Zootopia is currently rocking theaters around the world with its mix of charming animal comedy, classic buddy movie tropes, and a level of rich social allegory not usually seen in a big-budget Disney Animation feature.
If you loved Zootopia and want to read comics with similar smart humor and all-ages appeal, the medium has a rich history of funny animal comics going right the way back to the genesis of the newspaper comic strip; Jimmy Swinnerton's Mr. Jack, about a caddish young tiger, debuted all the way back in 1890. We're currently enjoying a new golden age for all-ages comics, so we've compiled a list of some of the best books available today for you to check out if Zootopia left you hungry for more.
Legendary indie comics hero Tank Girl is back in Tank Girl: Two Girls One Tank, a three issue series by Tank Girl co-creator Alan Martin, with art by Brett Parson. The first issue comes out in May from Titan Comics, and we have a just-released preview to share!
When you look at the sheer range and number of original stories being told in comics form today, it’s hard to imagine a better time to be a comics reader. Online and in print, from all around the world, artists and writers are telling stories with their own voices and styles, and there’s so much to choose from that it’s sometimes difficult to know what to read next. With Should I Be Reading… ?, ComicsAlliance hopes to offer you a guide to some of the best original ongoing comics being published today.
There are a lot of impressive webcomics out there, but very few creators have the chutzpah to reboot an entire line of webcomics as one slice-of-life strip. That's how Dumbing of Age was born, and the result is some of the finest comics storytelling being published today.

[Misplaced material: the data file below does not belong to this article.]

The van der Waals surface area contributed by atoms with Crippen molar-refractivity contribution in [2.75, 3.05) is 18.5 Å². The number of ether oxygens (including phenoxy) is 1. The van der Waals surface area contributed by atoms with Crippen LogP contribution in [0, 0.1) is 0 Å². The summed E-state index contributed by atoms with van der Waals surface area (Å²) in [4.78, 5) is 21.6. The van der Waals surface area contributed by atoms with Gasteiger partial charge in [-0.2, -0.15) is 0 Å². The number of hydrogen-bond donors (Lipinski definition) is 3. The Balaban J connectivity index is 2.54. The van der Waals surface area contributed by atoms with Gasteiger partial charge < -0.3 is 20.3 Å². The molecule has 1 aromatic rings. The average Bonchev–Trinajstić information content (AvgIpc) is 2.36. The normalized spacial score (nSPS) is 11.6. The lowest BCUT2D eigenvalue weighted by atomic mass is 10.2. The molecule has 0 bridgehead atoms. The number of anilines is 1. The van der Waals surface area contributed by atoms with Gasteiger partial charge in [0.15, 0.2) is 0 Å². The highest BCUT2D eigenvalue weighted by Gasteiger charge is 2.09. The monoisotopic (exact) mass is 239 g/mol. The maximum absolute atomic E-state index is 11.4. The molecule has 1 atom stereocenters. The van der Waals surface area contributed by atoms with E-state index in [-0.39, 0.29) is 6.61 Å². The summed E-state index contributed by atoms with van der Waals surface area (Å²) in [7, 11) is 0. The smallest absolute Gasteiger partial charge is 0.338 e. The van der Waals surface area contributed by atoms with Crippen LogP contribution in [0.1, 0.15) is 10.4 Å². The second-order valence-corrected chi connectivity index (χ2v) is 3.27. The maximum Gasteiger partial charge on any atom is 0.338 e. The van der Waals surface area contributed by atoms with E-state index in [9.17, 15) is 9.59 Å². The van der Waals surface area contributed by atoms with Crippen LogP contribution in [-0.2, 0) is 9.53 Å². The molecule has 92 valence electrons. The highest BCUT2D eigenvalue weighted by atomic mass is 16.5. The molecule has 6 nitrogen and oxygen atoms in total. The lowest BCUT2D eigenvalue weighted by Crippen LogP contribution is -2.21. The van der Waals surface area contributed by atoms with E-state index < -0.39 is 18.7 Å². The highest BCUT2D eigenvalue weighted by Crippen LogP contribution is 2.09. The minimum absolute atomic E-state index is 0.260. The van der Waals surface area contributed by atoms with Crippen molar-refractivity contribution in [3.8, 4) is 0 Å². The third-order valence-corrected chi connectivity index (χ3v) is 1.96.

Originally published by Art Spiegelman and Francoise Mouly's RAW Books, and featuring characters that appeared in several issues of RAW magazine, Mark Beyer's Agony is a highlight of the 80s art comics movement, spearheaded by that landmark publication. Now available in a new edition as the first release of the New York Review Comics line, the abstract, absurd, and bleakly funny comic book returns, and it's just as oddly beautiful and relevant as ever.
Deepwater Prison Vol.1: Constellation is a French comic newly translated into English, thank to Delcourt and Soleil. Written by popular French author Christopher Bec, with art by Stefano Raffaele, it tells the near-future tale of an underwater prison and an ecological disaster, and it comes to English-language readers as a digital release on Comixology on March 16th. Check out an exclusive preview!
The people of Pumpkins County have two major problems. The one they know about is the Creeps, a gang of four middle schoolers who are constantly running around making trouble for everyone else. The one they don't know about --- or at least that they don't talk about --- is that their town is constantly under attack by all kinds of supernatural weirdness, and the Creeps are the only ones trying to put a stop to it before everyone is replaced by frog zombies or devoured by trolls.